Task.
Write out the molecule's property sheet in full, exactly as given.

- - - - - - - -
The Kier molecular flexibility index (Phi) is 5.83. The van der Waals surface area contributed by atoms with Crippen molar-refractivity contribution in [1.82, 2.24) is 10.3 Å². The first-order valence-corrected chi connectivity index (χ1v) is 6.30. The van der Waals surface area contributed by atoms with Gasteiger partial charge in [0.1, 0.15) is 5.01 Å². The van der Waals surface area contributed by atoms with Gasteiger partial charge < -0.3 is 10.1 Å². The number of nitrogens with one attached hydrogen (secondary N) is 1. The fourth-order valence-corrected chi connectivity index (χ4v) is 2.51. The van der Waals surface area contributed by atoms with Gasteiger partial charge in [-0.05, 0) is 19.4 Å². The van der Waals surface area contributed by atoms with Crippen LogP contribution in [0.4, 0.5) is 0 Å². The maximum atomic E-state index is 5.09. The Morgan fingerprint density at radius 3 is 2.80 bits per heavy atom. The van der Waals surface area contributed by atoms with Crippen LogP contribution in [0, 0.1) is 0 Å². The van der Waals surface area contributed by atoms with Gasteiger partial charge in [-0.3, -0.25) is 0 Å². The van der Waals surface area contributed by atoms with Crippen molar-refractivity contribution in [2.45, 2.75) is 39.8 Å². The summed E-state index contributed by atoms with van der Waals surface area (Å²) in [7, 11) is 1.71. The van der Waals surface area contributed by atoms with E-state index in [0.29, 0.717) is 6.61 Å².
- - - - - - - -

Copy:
The Kier molecular flexibility index (Phi) is 5.83. The van der Waals surface area contributed by atoms with Crippen molar-refractivity contribution in [1.82, 2.24) is 10.3 Å². The first-order valence-corrected chi connectivity index (χ1v) is 6.30. The van der Waals surface area contributed by atoms with Gasteiger partial charge in [0.1, 0.15) is 5.01 Å². The van der Waals surface area contributed by atoms with Gasteiger partial charge < -0.3 is 10.1 Å². The number of nitrogens with one attached hydrogen (secondary N) is 1. The fourth-order valence-corrected chi connectivity index (χ4v) is 2.51. The van der Waals surface area contributed by atoms with Gasteiger partial charge in [-0.05, 0) is 19.4 Å². The van der Waals surface area contributed by atoms with Crippen LogP contribution in [0.4, 0.5) is 0 Å². The maximum atomic E-state index is 5.09. The Morgan fingerprint density at radius 3 is 2.80 bits per heavy atom. The van der Waals surface area contributed by atoms with Crippen LogP contribution in [0, 0.1) is 0 Å². The van der Waals surface area contributed by atoms with Gasteiger partial charge in [-0.3, -0.25) is 0 Å². The van der Waals surface area contributed by atoms with Crippen molar-refractivity contribution in [2.45, 2.75) is 39.8 Å². The summed E-state index contributed by atoms with van der Waals surface area (Å²) in [7, 11) is 1.71. The van der Waals surface area contributed by atoms with E-state index in [0.29, 0.717) is 6.61 Å².